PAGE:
Through it all, Davidson skips ladylike around the simple set, pouring tea, chatting on the phone and telling stories. Telling stories is what the actress does best because she gets to use that marvelous, beautiful, amazing, mellifluous opera-trained voice that draws you into the action so easily. – NDN, Chris Silk
NAPLES — One lump or two? Milk? How about a surging round of applause? That’s the conclusion of Joy Davidson’s one-woman show “Tea at Five,” which examines the life of screen legend Katharine Hepburn. Captivated by Davidson’s powerful voice, audiences sat enthralled for two hours.
“Tea at Five,” from Matthew Lombardo, picks two occasions in Hepburn’s life. Audiences see the actress in September 1938, after a series of under-performing films sees her labeled “box office poison” and again in February 1983. If the script sometimes wanders in search of a deeper theme, Hepburn’s vibrant spirit and independence shines. Lombardo also sprinkles in amusing anecdotes from Hepburn’s career.
Davidson, dressed in stylish black slacks and a glittering ebony pullover for the first half, manages to embody the sheer presence that Hepburn would have radiated. The actress’s stage persona, diction and magnificent voice captures the attention and holds the room spellbound while her Hepburn creation holds court.
In the 1938 segment, Hepburn retreats to the family home in Connecticut after a series of failed movies. Even though she’s won an Oscar (1933′s “Morning Glory”), Hollywood and the press had turned its back on her.
Director Annette Trossbach, the founder and artistic director of the Laboratory Theater of Florida, plays up Hepburn’s girlish qualities during this half. Davidson bounces and lounges on the ornate loveseat, curls into the chair and squeals into the telephone.
Phone conversations run through the show, offering a glimpse of the outside world. During this half, Hepburn pursues the role of Scarlett in “Gone With the Wind,” calling agents and demanding updates. Ex-husbands also ring. Watching Davidson coo and snarl into the phone – especially when the audience knows the eventual outcome – delights. The outburst over Vivian Leigh – when it comes – brings peals of laughter.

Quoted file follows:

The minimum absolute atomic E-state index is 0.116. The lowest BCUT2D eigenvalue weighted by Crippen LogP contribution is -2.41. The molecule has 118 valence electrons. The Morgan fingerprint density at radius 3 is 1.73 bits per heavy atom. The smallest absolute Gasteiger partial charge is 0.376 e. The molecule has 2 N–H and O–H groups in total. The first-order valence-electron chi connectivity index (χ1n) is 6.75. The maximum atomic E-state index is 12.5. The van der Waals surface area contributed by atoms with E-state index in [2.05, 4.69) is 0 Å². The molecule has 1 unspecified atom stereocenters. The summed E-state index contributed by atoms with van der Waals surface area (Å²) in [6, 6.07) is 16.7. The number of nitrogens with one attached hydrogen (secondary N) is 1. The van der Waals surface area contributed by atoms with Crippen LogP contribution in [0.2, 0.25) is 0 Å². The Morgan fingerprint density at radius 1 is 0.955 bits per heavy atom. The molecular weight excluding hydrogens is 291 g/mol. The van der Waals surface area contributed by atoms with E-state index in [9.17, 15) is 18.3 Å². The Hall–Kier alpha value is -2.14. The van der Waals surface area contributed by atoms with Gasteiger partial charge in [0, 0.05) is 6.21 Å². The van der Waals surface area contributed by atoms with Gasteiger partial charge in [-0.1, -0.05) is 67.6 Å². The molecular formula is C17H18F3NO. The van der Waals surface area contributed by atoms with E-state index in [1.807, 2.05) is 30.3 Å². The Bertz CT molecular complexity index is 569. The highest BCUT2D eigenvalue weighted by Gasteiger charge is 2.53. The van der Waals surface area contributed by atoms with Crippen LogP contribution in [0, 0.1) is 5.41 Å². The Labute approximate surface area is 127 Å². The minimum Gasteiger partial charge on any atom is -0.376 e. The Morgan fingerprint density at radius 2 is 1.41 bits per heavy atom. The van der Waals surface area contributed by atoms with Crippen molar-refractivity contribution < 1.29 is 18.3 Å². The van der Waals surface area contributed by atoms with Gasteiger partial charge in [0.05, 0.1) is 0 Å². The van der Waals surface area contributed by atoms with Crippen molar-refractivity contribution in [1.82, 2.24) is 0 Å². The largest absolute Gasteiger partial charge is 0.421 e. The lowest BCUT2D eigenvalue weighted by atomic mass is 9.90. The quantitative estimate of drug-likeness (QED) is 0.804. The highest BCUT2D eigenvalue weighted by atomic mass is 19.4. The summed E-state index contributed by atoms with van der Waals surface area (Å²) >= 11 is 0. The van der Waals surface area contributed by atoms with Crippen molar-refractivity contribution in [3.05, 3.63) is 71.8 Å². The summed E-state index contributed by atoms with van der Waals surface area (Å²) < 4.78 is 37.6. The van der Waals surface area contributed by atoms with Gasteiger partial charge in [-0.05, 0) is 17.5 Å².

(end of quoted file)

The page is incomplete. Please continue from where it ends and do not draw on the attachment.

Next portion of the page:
Through it all, Davidson skips ladylike around the simple set, pouring tea, chatting on the phone and telling stories. Telling stories is what the actress does best because she gets to use that marvelous, beautiful, amazing, mellifluous opera-trained voice that draws you into the action so easily.
Kate taking voice lessons. Kate trying to blow out a candle by aspirating the letter “H.” Kate going on as the understudy in her first play – and failing. Kate getting married. Kate triumphing on Broadway after making an entrance carrying a stag over her shoulders in “The Warrior’s Husband.”
Hepburn’s long affair with actor Spencer Tracy falls into the second half. Davidson dips into the subject tenderly, caressing a red sweater thrown over her shoulders (it was Tracy’s) and sharing memories of their time together. Other moments look back at Hepburn’s long career, including musical “Coco.”
Davidson plays Hepburn’s medical problems with sensitivity and grace. The actress had developed a tremor by the early 1980s and suffered a broken leg in a car crash. A breakdown scene drives home the impotence the lively actress must have felt at being so constricted. Pill bottles dot the pastel 1983 set, complete with slim mint green telephone.
The show’s one truly serious theme, the death of Hepburn’s brother, is explored deftly. Davidson slows her speech, makes the audience feel as if she’s talking directly to them, recounts the story and how her family reacted. Unfortunately, Sunday’s scene was ruined by a ringing cell phone during a key moment.
“Tea at Five” offers a singularly fascinating peek through the blinds of a screen legend. Even if many details of Hepburn’s life and career were well-chronicled by an actress that loved the press, Davidson brings them to life in stirring, thrilling fashion. Her brilliant storyteller’s skill lifts the play’s modest ambitions to entertaining delight.